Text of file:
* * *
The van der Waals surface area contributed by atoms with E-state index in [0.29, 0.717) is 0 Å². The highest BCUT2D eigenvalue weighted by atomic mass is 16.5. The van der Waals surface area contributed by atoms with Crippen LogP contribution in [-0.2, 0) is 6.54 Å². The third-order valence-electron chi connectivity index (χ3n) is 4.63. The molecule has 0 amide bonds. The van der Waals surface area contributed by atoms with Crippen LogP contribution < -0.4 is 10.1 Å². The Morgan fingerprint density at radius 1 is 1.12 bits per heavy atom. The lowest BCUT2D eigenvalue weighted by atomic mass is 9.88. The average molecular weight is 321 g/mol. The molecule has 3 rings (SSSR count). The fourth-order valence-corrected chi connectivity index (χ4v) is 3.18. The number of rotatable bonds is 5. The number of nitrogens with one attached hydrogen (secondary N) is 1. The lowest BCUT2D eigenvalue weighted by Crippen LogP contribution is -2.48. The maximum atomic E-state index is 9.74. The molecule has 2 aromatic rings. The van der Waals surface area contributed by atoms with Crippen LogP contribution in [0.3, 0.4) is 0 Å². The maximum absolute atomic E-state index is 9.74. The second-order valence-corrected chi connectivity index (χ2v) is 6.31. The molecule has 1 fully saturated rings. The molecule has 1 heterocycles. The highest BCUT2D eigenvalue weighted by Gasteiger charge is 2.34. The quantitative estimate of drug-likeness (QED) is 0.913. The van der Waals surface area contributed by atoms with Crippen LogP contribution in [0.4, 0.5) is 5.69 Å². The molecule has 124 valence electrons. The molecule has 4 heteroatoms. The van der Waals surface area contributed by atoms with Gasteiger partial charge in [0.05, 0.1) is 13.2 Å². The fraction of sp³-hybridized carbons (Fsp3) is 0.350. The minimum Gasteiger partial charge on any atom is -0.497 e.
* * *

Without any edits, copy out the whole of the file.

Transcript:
The van der Waals surface area contributed by atoms with E-state index in [0.29, 0.717) is 0 Å². The highest BCUT2D eigenvalue weighted by atomic mass is 16.5. The van der Waals surface area contributed by atoms with Crippen LogP contribution in [-0.2, 0) is 6.54 Å². The third-order valence-electron chi connectivity index (χ3n) is 4.63. The molecule has 0 amide bonds. The van der Waals surface area contributed by atoms with Crippen LogP contribution < -0.4 is 10.1 Å². The Morgan fingerprint density at radius 1 is 1.12 bits per heavy atom. The lowest BCUT2D eigenvalue weighted by atomic mass is 9.88. The average molecular weight is 321 g/mol. The molecule has 3 rings (SSSR count). The fourth-order valence-corrected chi connectivity index (χ4v) is 3.18. The number of rotatable bonds is 5. The number of nitrogens with one attached hydrogen (secondary N) is 1. The lowest BCUT2D eigenvalue weighted by Crippen LogP contribution is -2.48. The maximum atomic E-state index is 9.74. The molecule has 2 aromatic rings. The van der Waals surface area contributed by atoms with Crippen LogP contribution in [0.3, 0.4) is 0 Å². The maximum absolute atomic E-state index is 9.74. The second-order valence-corrected chi connectivity index (χ2v) is 6.31. The molecule has 1 fully saturated rings. The molecule has 1 heterocycles. The highest BCUT2D eigenvalue weighted by Gasteiger charge is 2.34. The quantitative estimate of drug-likeness (QED) is 0.913. The van der Waals surface area contributed by atoms with Crippen LogP contribution in [0.4, 0.5) is 5.69 Å². The molecule has 124 valence electrons. The molecule has 4 heteroatoms. The van der Waals surface area contributed by atoms with Gasteiger partial charge in [0.05, 0.1) is 13.2 Å². The fraction of sp³-hybridized carbons (Fsp3) is 0.350. The minimum Gasteiger partial charge on any atom is -0.497 e.